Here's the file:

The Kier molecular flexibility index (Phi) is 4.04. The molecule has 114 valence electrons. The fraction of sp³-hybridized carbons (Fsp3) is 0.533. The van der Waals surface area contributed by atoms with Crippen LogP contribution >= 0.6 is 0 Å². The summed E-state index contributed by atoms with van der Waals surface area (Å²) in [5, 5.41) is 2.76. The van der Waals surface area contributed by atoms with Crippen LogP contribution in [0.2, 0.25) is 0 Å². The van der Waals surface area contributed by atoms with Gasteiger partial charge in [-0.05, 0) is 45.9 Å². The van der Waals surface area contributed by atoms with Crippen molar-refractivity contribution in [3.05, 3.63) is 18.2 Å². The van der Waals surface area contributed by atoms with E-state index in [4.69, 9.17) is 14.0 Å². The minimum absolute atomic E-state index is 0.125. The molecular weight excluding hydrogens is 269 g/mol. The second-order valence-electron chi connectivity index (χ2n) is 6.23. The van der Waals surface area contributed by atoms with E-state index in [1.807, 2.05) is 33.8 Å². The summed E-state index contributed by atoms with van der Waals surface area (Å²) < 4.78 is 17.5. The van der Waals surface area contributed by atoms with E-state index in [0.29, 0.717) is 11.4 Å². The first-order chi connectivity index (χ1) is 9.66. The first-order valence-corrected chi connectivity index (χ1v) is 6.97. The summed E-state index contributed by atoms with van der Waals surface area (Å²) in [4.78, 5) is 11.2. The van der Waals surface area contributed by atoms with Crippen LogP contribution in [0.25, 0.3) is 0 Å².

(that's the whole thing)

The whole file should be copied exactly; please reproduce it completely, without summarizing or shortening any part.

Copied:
The Kier molecular flexibility index (Phi) is 4.04. The molecule has 114 valence electrons. The fraction of sp³-hybridized carbons (Fsp3) is 0.533. The van der Waals surface area contributed by atoms with Crippen LogP contribution >= 0.6 is 0 Å². The summed E-state index contributed by atoms with van der Waals surface area (Å²) in [5, 5.41) is 2.76. The van der Waals surface area contributed by atoms with Crippen LogP contribution in [0.2, 0.25) is 0 Å². The van der Waals surface area contributed by atoms with Gasteiger partial charge in [-0.05, 0) is 45.9 Å². The van der Waals surface area contributed by atoms with Crippen molar-refractivity contribution in [3.05, 3.63) is 18.2 Å². The van der Waals surface area contributed by atoms with E-state index in [4.69, 9.17) is 14.0 Å². The minimum absolute atomic E-state index is 0.125. The molecular weight excluding hydrogens is 269 g/mol. The second-order valence-electron chi connectivity index (χ2n) is 6.23. The van der Waals surface area contributed by atoms with E-state index in [1.807, 2.05) is 33.8 Å². The summed E-state index contributed by atoms with van der Waals surface area (Å²) < 4.78 is 17.5. The van der Waals surface area contributed by atoms with E-state index in [0.29, 0.717) is 11.4 Å². The first-order chi connectivity index (χ1) is 9.66. The first-order valence-corrected chi connectivity index (χ1v) is 6.97. The summed E-state index contributed by atoms with van der Waals surface area (Å²) in [4.78, 5) is 11.2. The van der Waals surface area contributed by atoms with Crippen LogP contribution in [0.25, 0.3) is 0 Å².